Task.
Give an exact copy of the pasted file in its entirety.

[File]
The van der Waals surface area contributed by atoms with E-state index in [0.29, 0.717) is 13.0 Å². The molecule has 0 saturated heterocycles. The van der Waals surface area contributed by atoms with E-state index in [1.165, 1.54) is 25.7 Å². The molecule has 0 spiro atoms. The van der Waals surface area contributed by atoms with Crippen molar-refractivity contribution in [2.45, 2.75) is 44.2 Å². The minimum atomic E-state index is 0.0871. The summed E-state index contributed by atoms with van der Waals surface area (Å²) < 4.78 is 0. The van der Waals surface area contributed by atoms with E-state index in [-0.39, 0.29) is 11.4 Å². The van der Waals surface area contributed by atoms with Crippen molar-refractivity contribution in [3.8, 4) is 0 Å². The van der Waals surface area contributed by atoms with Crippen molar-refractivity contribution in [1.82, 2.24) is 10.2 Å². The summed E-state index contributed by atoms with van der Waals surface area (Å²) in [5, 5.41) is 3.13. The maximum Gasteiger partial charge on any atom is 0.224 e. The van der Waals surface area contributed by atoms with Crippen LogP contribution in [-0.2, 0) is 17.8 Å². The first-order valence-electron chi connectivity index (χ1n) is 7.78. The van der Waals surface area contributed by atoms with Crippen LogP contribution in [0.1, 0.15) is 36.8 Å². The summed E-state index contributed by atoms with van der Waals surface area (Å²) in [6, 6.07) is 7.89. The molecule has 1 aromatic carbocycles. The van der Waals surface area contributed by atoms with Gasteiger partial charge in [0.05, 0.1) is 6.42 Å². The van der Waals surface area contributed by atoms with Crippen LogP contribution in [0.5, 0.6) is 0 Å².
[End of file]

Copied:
The van der Waals surface area contributed by atoms with E-state index in [0.29, 0.717) is 13.0 Å². The molecule has 0 saturated heterocycles. The van der Waals surface area contributed by atoms with E-state index in [1.165, 1.54) is 25.7 Å². The molecule has 0 spiro atoms. The van der Waals surface area contributed by atoms with Crippen molar-refractivity contribution in [2.45, 2.75) is 44.2 Å². The minimum atomic E-state index is 0.0871. The summed E-state index contributed by atoms with van der Waals surface area (Å²) < 4.78 is 0. The van der Waals surface area contributed by atoms with E-state index in [-0.39, 0.29) is 11.4 Å². The van der Waals surface area contributed by atoms with Crippen molar-refractivity contribution in [3.8, 4) is 0 Å². The van der Waals surface area contributed by atoms with Crippen molar-refractivity contribution in [1.82, 2.24) is 10.2 Å². The summed E-state index contributed by atoms with van der Waals surface area (Å²) in [5, 5.41) is 3.13. The maximum Gasteiger partial charge on any atom is 0.224 e. The van der Waals surface area contributed by atoms with Crippen LogP contribution in [-0.2, 0) is 17.8 Å². The first-order valence-electron chi connectivity index (χ1n) is 7.78. The van der Waals surface area contributed by atoms with Crippen LogP contribution in [0.1, 0.15) is 36.8 Å². The summed E-state index contributed by atoms with van der Waals surface area (Å²) in [6, 6.07) is 7.89. The molecule has 1 aromatic carbocycles. The van der Waals surface area contributed by atoms with Gasteiger partial charge in [0.05, 0.1) is 6.42 Å². The van der Waals surface area contributed by atoms with Crippen LogP contribution in [0.5, 0.6) is 0 Å².